Berlin was always great, one of the best cities for clubbing and for elecronic music, but of course everything changed. There was a time in the 1990s when we were struggling, there were a lot of clubs and we didn’t have the rave tourism that we have now, there was no Easyjet or Ryanair back then. Now, when you go out in Berlin at the weekend, nobody speaks German. You hear every kind of language, it’s a real mix of people and that’s great for the club scene and for Berlin.

We understand you have a son, assuming you share your music with him, how has he reacted to some of your favorite tracks?
Oh, *chuckles* its difficult, you know? Of course they react on techno really well because of the simple 4-4 beats as a child. Unfortunately, I have to tell you something which is like really embarrassing… We have in Germany this super huge, folk-schlager singer, she is very terrible but he loves her to death. He always loves listening to that folk music and I just shake my head.
Last week we had like a really funny situation, we were sitting at breakfast, and I always have the radio on, and there was an old Depeche Mode song on and he loved it! I did something good then, haha! Sometimes I play in the studio and when he comes home, (he is quite clever) and he is like “Mom what’s in the studio?” and he listens and is like “yes of course I like it.” But I think he says it to get on the good side of me so I give him some chocolate or something. But he does loves it–my music. Also he loves Paul Kalkbrenner. When I was really really pregnant (because I didn’t go to clubs) I went to a Paul Kalkbrenner concert, because I wwanted to see his hugely successful show. We went to an open air concert and I was pregnant –like 9 months– and now my son likes him and thinks he is really good, I think, because of that!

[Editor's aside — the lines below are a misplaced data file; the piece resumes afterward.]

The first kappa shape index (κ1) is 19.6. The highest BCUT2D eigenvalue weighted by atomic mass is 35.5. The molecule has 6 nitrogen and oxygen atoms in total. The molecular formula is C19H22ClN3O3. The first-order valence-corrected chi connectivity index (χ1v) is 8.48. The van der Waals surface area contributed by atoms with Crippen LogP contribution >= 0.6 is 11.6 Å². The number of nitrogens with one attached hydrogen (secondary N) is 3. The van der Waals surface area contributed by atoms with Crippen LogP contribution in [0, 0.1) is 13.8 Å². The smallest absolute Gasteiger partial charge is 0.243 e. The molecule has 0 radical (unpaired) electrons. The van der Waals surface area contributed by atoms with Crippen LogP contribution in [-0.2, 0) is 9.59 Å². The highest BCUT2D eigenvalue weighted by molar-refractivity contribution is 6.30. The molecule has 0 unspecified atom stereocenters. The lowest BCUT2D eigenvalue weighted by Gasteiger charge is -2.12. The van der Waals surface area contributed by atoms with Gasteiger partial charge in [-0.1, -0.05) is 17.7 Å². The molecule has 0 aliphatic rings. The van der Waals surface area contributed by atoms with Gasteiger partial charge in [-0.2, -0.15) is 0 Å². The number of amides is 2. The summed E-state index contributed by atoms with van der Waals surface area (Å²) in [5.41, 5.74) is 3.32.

If there is one legacy that you could leave fans in this world, what would it be? How do you want people to remember you.
Of course, only in the best way. But it is hard to say, because I am not like that person, you know, I don’t also like to always teach people like “I am always right and this is wrong and my music is the best and this is shit,” and all that. I think my big thing is that I am really authentic in everything I am doing and honest and loyal and I hope also a little funny. The biggest, more important thing for me is to give people a good time, because this is why I am a DJ. Because I have a good time and I also want as much people to share it with me as possible.